Course geared towards local producers aims to bolster competitiveness
THE Ministry of Industry, Mines and Energy (MIME) has invited Cambodia’s small and medium enterprises (SMEs) to receive training to boost production and improve pricing, in preparation for increased foreign competition.
Officials said Monday that they plan to eventually charge for a service aimed at increasing productivity in the face of competition fostered by reduced trade tariffs set out by ASEAN Free Trade Agreement (FTA), which came into force in January.
MIME’s Industry Director General Meng Saktheara said that some enterprises possessed sufficient capital, but didn’t have the skills required to improve production. He said that the ministry’s experts could identify these deficiencies.
“How can we produce good-quality products at cheap prices? We face a lack of raw materials for production and high electricity prices,” he said, and added that only a few sectors, such as silks and textiles, are well-positioned to compete on both foreign and local markets.
Ministry of Commerce (MoC) officials also say it is important to strengthen industrial competitiveness as the Kingdom begins lowering the vast majority of tariffs, which under the FTA must be reduced to zero by 2015, but appeared to question the benefits of the MIME plan when contacted Monday.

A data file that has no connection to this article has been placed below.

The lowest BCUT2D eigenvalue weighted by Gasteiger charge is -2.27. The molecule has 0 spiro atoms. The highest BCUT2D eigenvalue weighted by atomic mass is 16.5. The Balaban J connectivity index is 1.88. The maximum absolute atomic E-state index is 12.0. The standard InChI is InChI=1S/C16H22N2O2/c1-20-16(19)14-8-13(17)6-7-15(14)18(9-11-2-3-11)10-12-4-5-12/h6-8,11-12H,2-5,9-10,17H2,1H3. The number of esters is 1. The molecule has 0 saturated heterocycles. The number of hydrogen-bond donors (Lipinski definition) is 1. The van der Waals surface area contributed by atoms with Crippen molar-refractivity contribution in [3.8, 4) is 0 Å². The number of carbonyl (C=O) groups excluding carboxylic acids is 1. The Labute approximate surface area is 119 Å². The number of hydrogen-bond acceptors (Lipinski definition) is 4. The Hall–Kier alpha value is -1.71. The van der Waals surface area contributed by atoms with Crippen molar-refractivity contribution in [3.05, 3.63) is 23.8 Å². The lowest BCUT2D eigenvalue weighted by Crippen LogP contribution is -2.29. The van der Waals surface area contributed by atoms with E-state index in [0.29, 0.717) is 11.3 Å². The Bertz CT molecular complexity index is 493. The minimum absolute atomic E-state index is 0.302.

“Normally, all SMEs are clearly aware of their competencies. They know they have to try their best in improving themselves to produce a good-quality product, to sell cheaply both in the domestic market and for export,” MoC Secretary of State Chan Nora said.
But MIME’s Meng Saktheara said that less than 10 percent of Cambodia’s 30,000 legally registered SMEs produce good-quality products with competitive pricing that could stand up to foreign competition.
“If we continue down the same path, it will be very hard to compete with imports,” he said. “We cannot waste our time any more.”
MIME plans to conduct training courses for each of the Kingdom’s SMEs to evaluate ways to improve production, initially targeting food processing plants and light manufacturing, but eventually extending the service to the tourism and service sectors. The cost of the courses has not been disclosed.
Enterprises are asked to complete forms to enable MIME to define their business plans and offer them training.
Phnom Penh SME Association President Heng Heang said he support the government’s initiative, but added that it is important that the government enlists the right experts to aid businesses.
“It is the right time for the government to help strengthen local production,” he said.
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